Drafting a Will is a task often dreaded and commonly postponed by many. In fact, it is estimated that 50% of Australians do not currently have a valid Will. Consequently, when a person dies without a valid Will, state-based legislation determines how that person’s property or 'estate' will be distributed. In many cases, this distribution leads to outcomes that person may not have intended.
Without a Will, opportunities to make bequests to family members, friends or charities are lost. You are unable to nominate a trusted person to distribute your estate (known as an executor under a Will) or a legal guardian for your infant children.
Unfortunately, even amongst those who do have a Will in place, a Post Office Will or DIY Will Kit may have been used. Whilst this is a cost-effective option in the short term, completing your Will in this manner is fraught with danger and can mean significant costs will be incurred by that person’s estate post death. It is common for such Wills to be determined by the Court to be wholly or partially invalid due to the lack of specificity or being improperly executed or witnessed.
Completing your Will with the assistance of an experienced legal practitioner will enable you to receive advice regarding your succession planning tailored to your personal circumstances. Not only will you achieve certainty regarding the distribution of your assets on death, but it will also provide peace of mind for you and your family members that your Will is valid.
Circumstances that can affect your Will
Even if you already have a valid Will in place, your circumstances may have changed since your last Will was prepared. Outlined below are some of the key matters that may require your Will to be reviewed:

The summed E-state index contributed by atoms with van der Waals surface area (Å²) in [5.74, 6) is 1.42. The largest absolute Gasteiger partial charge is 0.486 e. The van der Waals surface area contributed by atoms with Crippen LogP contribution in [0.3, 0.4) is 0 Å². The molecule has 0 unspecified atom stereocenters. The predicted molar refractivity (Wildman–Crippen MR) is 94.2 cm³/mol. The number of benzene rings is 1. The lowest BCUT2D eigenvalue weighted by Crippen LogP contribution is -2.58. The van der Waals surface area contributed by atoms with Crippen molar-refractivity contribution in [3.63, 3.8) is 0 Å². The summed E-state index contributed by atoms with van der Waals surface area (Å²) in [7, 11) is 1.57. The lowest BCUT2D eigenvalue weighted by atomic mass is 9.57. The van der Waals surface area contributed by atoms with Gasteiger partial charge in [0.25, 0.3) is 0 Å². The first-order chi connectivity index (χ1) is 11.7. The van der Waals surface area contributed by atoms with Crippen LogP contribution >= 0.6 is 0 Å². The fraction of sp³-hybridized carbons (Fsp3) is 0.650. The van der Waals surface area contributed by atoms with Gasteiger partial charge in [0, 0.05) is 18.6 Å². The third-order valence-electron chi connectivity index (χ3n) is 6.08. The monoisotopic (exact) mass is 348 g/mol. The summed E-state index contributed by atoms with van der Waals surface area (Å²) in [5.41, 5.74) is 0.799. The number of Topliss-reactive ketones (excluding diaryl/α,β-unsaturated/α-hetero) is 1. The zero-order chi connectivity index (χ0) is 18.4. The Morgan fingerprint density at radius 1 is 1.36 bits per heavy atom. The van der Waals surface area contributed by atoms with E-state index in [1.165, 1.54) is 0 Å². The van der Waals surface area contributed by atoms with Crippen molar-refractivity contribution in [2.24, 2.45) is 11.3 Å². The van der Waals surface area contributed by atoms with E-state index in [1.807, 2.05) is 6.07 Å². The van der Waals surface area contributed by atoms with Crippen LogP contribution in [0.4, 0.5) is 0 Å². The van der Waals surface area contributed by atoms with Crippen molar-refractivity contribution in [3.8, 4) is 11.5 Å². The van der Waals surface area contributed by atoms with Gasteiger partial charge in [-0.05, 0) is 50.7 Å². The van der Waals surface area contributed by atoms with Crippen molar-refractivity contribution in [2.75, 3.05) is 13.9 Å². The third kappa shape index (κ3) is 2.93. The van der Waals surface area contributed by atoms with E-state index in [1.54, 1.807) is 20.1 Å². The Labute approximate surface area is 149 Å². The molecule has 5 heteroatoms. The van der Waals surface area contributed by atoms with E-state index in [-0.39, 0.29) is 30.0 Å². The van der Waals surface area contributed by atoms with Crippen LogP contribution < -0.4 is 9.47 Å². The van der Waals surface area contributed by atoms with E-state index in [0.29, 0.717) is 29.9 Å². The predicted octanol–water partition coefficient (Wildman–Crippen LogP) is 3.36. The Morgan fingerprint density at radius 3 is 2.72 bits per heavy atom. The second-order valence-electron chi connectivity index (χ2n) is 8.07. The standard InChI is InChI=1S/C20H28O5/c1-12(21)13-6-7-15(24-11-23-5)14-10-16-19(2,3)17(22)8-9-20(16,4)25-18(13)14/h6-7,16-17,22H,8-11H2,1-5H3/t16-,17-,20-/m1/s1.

Matrimonial Separation or Divorce;
Birth of children;
Acquisition of new assets (such as real property or share portfolio); and
Death of executor, trustee or beneficiary.
Other Succession planning documentation to consider
At the same time as preparing (or updating) your Will, you may also wish to consider completing or updating an Enduring Power of Attorney and Advance Care Directive (previously called an Enduring Power of Guardianship in South Australia). Unlike your Will, these documents deal with your affairs during your life in the event that you are in an accident, suffer a medical episode or otherwise become mentally incapacitated and can no longer make those decisions for yourself.
Pursuant to the above documents, you are able to appoint trusted individuals to make financial and property related decisions (Enduring Power of Attorney) and health and lifestyle decisions (Advance Care Directive) on your behalf. You are also able to express your wishes regarding your lifestyle and healthcare in the event that you are unable to communicate your wishes to those persons in the future. These documents should also be reviewed on a regular basis to ensure that they accurately reflect your current personal circumstances.
If you need to make a new Will, Enduring Power of Attorney or Advance Care Directive (or it is time you reviewed your existing succession planning documents), please contact Emily Anderson from the Private Client Group - Contact Us.
This publication has been prepared for general guidance on matters of interest only and does not constitute professional legal advice. You should not act upon the information contained in this publication without obtaining specific professional legal advice. No representation or warranty (express or implied) is given as to the accuracy or completeness of the information contained in this publication and to the extent permitted by law, Cowell Clarke does not accept or assume any liability, responsibility or duty of care for any consequences of you or anyone else acting or refraining to act in relation on the information contained in this publication or for any decision based on it.